Cactus is a general, modular, parallel environment for solving systems of partial differential equations. The code has been developed over many years by a large international collaboration of numerical relativity and computational science research groups and can be used to provide a portable platform for solving any system of partial differential equations.
ChemApp is a programming tool from the area of computational thermochemistry. It is a library consisting of a rich set of subroutines, based on the thermodynamic phase equilibrium calculation module of ChemSage. It permits the calculation of complex, multicomponent, multiphase chemical equilibria and their associated energy balances. ChemApp is available as object code for a wide range of platforms and as a shared library/DLL. ChemApp "light" is the free version of ChemApp, and although it is restricted in two ways compared to the regular version, it gives you almost the same functionality.
DISLIN is a high-level, easy-to-use plotting library for displaying data as curves, bar graphs, pie charts, 3D-colour plots, surfaces, contours, and maps. Several output formats are supported, such as X11, VGA, PostScript, PDF, CGM, HPGL, TIFF, and PNG. Plotting extensions for the interpreting languages Perl, Python, and Java are also supported for most operating systems.
Dynamic Probe Class Library (DPCL) is an object-based C++ class library that provides the necessary infrastructure to allow tool developers and sophisticated tool users to build parallel and serial tools through technology called dynamic instrumentation. DPCL takes the basic components needed by tool developers and encapsulates them into C++ classes. Each of these classes provide the member functions necessary to interact and dynamically instrument a running application with software patches called probes. Dynamic instrumentation provides the flexibility for tools to insert probes into applications as the application is running and only where it is needed.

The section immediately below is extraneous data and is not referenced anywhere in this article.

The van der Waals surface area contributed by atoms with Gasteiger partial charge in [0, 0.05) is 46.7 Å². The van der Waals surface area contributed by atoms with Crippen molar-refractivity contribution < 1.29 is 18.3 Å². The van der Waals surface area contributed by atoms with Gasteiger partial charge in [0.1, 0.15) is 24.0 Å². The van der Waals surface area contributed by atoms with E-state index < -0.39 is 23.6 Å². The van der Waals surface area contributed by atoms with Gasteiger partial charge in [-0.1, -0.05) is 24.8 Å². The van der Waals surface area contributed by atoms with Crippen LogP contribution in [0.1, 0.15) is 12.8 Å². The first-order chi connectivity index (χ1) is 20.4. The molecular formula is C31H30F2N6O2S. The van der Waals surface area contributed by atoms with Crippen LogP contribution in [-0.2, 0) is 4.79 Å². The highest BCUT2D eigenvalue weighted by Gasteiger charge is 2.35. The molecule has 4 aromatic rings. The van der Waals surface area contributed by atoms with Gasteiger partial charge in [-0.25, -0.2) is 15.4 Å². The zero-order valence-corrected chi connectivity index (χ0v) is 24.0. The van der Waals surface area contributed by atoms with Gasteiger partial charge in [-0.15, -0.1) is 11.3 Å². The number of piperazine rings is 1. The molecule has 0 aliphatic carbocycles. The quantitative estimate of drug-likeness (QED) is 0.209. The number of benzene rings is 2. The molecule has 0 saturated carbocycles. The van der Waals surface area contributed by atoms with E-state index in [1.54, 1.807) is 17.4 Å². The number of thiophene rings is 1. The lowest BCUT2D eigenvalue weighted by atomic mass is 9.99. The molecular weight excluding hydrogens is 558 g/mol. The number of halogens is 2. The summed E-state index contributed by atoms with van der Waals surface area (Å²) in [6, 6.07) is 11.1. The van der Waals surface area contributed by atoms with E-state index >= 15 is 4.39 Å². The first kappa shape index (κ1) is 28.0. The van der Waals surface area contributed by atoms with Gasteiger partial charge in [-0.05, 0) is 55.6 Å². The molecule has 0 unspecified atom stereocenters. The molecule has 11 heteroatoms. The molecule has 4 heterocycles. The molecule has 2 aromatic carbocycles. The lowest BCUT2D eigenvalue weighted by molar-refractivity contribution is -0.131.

Fenris is a multipurpose tracer, debugger, and code analysis tool that detects and documents high-level language constructions, can recover symbols, graph program execution flow, detect internal functions, recover symbol tables, and deal with anti-debugging protection. It features a command-line interface as well as a SoftICE-alike GUI and Web frontend.
The GRASP Project has created an algorithmic-level graphical representation for software called the Control Structure Diagram (CSD). The CSD was created to improve the comprehension efficiency of Ada source code and, as a result, improve software reliability and reduce software costs. Since its creation, the CSD has been expanded and adapted to include other languages. GRASP provides the capability to generate CSD's from Ada 95, C, C++, Java, and VHDL source code in both a reverse and forward engineering mode with a level of flexibility suitable for professional application. GRASP has been integrated with the GNU family of compilers for Ada (GNAT) and C (gcc), and Sun's javac compiler for Java. Use of GRASP is not restricted to these compilers, however. This has resulted in a comprehensive graphically-based development environment for these languages. The user may view, edit, print, and compile source code as CSDs with no discernible addition to storage or computational overhead.